By Geriatrician Dr.V.S.Natarajan
By the time most people reach old age, they have been immunised or exposed to too many diseases. Nonetheless, they still need immunisations. Certain immunisations are indicated only in elderly persons, while others are not recommended for all elderly persons but are available and appropriate for specific patients. The elderly need immunisation for protection against serious infectious diseases, just as children do.
Which are the available “adult” vaccines?
- Hepatitis B
Also read: Weight loss and related disorders in elderly
Influenza is an acute systemic viral infection that primarily affects the respiratory tract; it carries a significant mortality. It is caused by Influenza virus. Spreads quickly across the world by air-borne, droplet or direct contact. Infection is seasonal mainly in the winter season. But these reactions are mostly self limiting. So we do not have to fear much about them.
Influenza vaccine represents one of the most important health promotion and disease prevention measures in the elderly population. The strains of influenza keep changing with time and so to protect ourself we need to get vaccinated against the strain that is prevalent during that year. This is the reason why inthe fluenza vaccine has to be given each year.
Those with underlying chest ailments like asthma, chronic bronchitis, diabetes, heart disease, cancer or kidney diseases are at high risk. The vaccine should be given intramuscularily every year to all persons above 60 years.
Also read: The mental-well being of the elderly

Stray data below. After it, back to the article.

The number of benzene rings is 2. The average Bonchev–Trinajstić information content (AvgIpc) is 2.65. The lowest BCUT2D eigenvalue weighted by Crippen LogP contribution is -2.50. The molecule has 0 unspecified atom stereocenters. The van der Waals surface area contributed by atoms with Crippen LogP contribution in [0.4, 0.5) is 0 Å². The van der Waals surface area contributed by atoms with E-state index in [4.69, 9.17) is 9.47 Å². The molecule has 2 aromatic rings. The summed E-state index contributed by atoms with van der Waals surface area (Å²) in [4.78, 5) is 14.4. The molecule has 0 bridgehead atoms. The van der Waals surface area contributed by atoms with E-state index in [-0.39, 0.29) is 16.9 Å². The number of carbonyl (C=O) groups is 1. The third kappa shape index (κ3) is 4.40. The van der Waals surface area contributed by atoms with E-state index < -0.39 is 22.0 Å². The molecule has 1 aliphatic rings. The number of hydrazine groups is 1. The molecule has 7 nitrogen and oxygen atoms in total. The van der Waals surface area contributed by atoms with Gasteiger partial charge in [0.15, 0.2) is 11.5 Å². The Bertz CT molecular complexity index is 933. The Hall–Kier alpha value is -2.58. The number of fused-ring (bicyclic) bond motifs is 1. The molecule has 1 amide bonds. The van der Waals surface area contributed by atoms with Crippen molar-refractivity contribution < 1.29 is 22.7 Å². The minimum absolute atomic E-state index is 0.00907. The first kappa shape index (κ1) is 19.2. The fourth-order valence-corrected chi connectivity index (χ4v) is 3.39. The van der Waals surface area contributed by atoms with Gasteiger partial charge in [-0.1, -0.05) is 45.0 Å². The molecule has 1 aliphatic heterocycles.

The pneumococcus bacteria can cause infections like pneumonia, meningitis and septicemia. Pneumonia usually presents as an acute illness in which features such as fever, rigors, shivering and vomiting predominate. Respiratory symptoms include breathlessness and cough, which at first is characteristically short, painful and dry, but later accompanied by purulent foul smelling sputum.
Risk for developing pneumonia
Lung diseases like Asthma, Bronchitis, Recurrent Pneumonia, COPDs (Smoker’s lung)
Pneumococcal disease can be prevented by vaccination. Two types of vaccines are available for the prevention of pneumococcal disease in adults, including a plain polysaccharide vaccine, and a newer polysaccharide-protein conjugate vaccine. Pneumococcal disease is quite serious in nature and prevention by vaccination can help save a lot of lives. Vaccination can help prevent pneumococcal disease as well as reduce the spread of the bacteria to the others. Vaccination also reduces antibiotic resistance.
Pneumococcal polyvalent immunization should be given at least once to individuals over the age of 50. Nevertheless, some experts recommend a single revaccination. If necessary, revaccination can be done 5 years after first vaccination.
Also read: Useful health tips for senior citizens
In older people injury and accidents are very common. Immunization is recommended for all persons who immunization status is inadequate or unknown.
If never vaccinated, administer 2 doses 1-2 months apart, followed by additional booster dose 6-12 months later. If previously immunized, administer booster every 10 years.
Contraindicated if neurological or hypersensitivity reaction to the previous dose.
Oral or intramuscular vaccine can be given once in 3 years. Orally, four doses may be given in every alternate day or one dose of intramuscular injection.
Hepatitis B vaccine is not recommended routinely for all elders. People who are exposed to blood or blood contaminated body fluid or IV drug uses need this vaccine. Once course compriser 3 injections, i.e. first injection on the first day, second injection after one month and third injection after 6 months.
Also read: What you need to know about Hepatitis B
Get vaccinated, to preserve your health and your penny too.